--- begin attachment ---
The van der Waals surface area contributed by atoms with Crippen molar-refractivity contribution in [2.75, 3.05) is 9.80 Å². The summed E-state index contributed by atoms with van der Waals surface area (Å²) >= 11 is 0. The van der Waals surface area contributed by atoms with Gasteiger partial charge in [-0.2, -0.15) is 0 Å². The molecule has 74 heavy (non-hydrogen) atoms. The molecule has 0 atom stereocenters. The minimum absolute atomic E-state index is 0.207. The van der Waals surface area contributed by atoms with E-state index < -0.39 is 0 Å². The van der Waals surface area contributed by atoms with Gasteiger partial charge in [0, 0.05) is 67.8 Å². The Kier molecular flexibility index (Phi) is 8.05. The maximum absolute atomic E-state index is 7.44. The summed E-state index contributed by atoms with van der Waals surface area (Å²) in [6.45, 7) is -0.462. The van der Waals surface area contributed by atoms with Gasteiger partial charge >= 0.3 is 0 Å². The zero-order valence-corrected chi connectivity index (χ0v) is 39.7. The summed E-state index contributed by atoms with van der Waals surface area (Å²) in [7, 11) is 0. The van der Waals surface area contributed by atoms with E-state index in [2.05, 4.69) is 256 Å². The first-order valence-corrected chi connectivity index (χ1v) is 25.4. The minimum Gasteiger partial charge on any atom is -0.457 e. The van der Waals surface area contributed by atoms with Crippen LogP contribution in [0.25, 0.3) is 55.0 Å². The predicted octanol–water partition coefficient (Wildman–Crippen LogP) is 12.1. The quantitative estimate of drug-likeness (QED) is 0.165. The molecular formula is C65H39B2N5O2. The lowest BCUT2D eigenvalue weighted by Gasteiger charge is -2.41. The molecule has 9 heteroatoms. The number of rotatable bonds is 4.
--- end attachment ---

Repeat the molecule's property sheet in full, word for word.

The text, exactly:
The van der Waals surface area contributed by atoms with Crippen molar-refractivity contribution in [2.75, 3.05) is 9.80 Å². The summed E-state index contributed by atoms with van der Waals surface area (Å²) >= 11 is 0. The van der Waals surface area contributed by atoms with Gasteiger partial charge in [-0.2, -0.15) is 0 Å². The molecule has 74 heavy (non-hydrogen) atoms. The molecule has 0 atom stereocenters. The minimum absolute atomic E-state index is 0.207. The van der Waals surface area contributed by atoms with E-state index < -0.39 is 0 Å². The van der Waals surface area contributed by atoms with Gasteiger partial charge in [0, 0.05) is 67.8 Å². The Kier molecular flexibility index (Phi) is 8.05. The maximum absolute atomic E-state index is 7.44. The summed E-state index contributed by atoms with van der Waals surface area (Å²) in [6.45, 7) is -0.462. The van der Waals surface area contributed by atoms with Gasteiger partial charge >= 0.3 is 0 Å². The zero-order valence-corrected chi connectivity index (χ0v) is 39.7. The summed E-state index contributed by atoms with van der Waals surface area (Å²) in [7, 11) is 0. The van der Waals surface area contributed by atoms with E-state index in [2.05, 4.69) is 256 Å². The first-order valence-corrected chi connectivity index (χ1v) is 25.4. The minimum Gasteiger partial charge on any atom is -0.457 e. The van der Waals surface area contributed by atoms with Crippen LogP contribution in [0.25, 0.3) is 55.0 Å². The predicted octanol–water partition coefficient (Wildman–Crippen LogP) is 12.1. The quantitative estimate of drug-likeness (QED) is 0.165. The molecular formula is C65H39B2N5O2. The lowest BCUT2D eigenvalue weighted by Gasteiger charge is -2.41. The molecule has 9 heteroatoms. The number of rotatable bonds is 4.